Disney World Reopens After Irma, People Share Photos of Damage

September 12, 2017 Updated: September 12, 2017

Disney World has reopened Tuesday, Sept. 12, after Hurricane Irma passed over Florida.

The Disney parks were closed Sunday and Monday before they opened at 9 a.m. Tuesday. The water parks will stay closed for now, Disney said in a statement.

Magic Kingdom, Epcot, Disney’s Hollywood Studios, and Disney’s Animal Kingdom operated during the park’s normal hours Tuesday. The Disney Springs shopping and entertainment complex also reopened, the Orlando Sentinel reported.

Universal Studios—near Disney World—also reopened Tuesday, the park stated.

SeaWorld Orlando and Aquatica water park are slated to open on Wednesday. It’s unclear when Discovery Cove will be reopened, according to the Sentinel.

“Our destination saw relatively minor damage overnight involving fences, trees, signage, and building facades,” reads a statement from Universal Orlando. “We are hard at work inside our parks and we can confirm an on-time opening for Tuesday, Sept 12 at 9 a.m. for Universal Studios, Universal’s Islands of Adventure, and Universal’s Volcano Bay.”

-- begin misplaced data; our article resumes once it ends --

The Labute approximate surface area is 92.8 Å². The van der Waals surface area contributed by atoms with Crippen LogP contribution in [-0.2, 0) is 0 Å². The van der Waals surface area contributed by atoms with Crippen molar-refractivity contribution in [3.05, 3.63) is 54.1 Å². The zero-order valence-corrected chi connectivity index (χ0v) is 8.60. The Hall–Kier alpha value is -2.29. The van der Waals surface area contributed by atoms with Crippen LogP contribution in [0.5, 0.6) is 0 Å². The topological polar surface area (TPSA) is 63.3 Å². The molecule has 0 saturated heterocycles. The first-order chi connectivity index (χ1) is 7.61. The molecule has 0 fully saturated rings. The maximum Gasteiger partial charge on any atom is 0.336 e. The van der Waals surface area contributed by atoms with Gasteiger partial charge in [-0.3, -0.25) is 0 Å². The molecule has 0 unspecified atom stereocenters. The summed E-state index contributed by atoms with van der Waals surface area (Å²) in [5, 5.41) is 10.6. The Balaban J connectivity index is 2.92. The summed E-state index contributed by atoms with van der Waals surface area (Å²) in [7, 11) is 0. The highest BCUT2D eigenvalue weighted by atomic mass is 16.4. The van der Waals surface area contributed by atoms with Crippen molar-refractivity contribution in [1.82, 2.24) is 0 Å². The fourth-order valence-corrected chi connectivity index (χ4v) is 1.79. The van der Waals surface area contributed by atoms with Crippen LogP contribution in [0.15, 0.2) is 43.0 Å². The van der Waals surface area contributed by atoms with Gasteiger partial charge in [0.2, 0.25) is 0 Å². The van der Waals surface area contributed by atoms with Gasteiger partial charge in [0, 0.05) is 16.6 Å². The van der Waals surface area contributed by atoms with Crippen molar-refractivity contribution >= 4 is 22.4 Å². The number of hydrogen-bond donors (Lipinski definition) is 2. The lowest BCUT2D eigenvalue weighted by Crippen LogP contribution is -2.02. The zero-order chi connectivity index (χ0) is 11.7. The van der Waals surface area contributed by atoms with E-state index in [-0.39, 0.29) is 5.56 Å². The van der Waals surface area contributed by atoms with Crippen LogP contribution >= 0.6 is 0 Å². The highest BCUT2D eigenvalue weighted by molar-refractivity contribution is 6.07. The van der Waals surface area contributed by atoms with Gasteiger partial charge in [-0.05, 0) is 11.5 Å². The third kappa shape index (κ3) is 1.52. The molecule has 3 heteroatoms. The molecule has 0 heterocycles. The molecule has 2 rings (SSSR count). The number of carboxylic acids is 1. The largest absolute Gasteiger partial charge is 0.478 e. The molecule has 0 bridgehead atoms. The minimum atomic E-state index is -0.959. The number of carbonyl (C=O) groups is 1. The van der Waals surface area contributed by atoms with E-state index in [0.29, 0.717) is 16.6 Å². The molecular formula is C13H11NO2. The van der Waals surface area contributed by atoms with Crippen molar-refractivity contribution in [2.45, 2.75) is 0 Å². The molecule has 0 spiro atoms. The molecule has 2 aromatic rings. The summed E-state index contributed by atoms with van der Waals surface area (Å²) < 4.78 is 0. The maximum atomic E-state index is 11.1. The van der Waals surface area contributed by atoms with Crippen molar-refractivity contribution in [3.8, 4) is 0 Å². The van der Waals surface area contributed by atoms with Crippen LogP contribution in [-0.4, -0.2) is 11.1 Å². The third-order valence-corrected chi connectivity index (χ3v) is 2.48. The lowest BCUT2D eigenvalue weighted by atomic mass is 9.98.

A lifeguard hut is pictured as Hurricane Irma arrives in Hollywood, Florida. (REUTERS/Carlo Allegri)
A lifeguard hut is pictured as Hurricane Irma arrives in Hollywood, Florida. (Reuters/Carlo Allegri)

On social media, some people shared photos of the minor damage that Disney World sustained in the storm, which made landfall in the Florida Keys on Sunday morning.

It includes tree damage at the Be Our Guest Restaurant in the Magic Kingdom park, flooding at Epcot, and some damage close to Cinderella’s Castle, according to Time magazine.


Floridians return home after Irma


Residents who returned to the Florida Keys archipelago on Tuesday found Hurricane Irma had shredded mobile homes like soda cans and coated businesses with seaweed, while the death toll rose for the second major hurricane to hit the United States this year.

Irma, one of the most powerful Atlantic hurricanes on record before it arrived in the United States, killed 43 people in its rampage through the Caribbean and at least 12 in Florida, Georgia and South Carolina.

On Islamorada Key, one of just three islands where authorities allowed people to return on Tuesday, the aluminum walls of trailer homes had been ripped open by the storm, exposing insulation, bedrooms, and kitchens to the sunlight.

Reuters contributed to this report.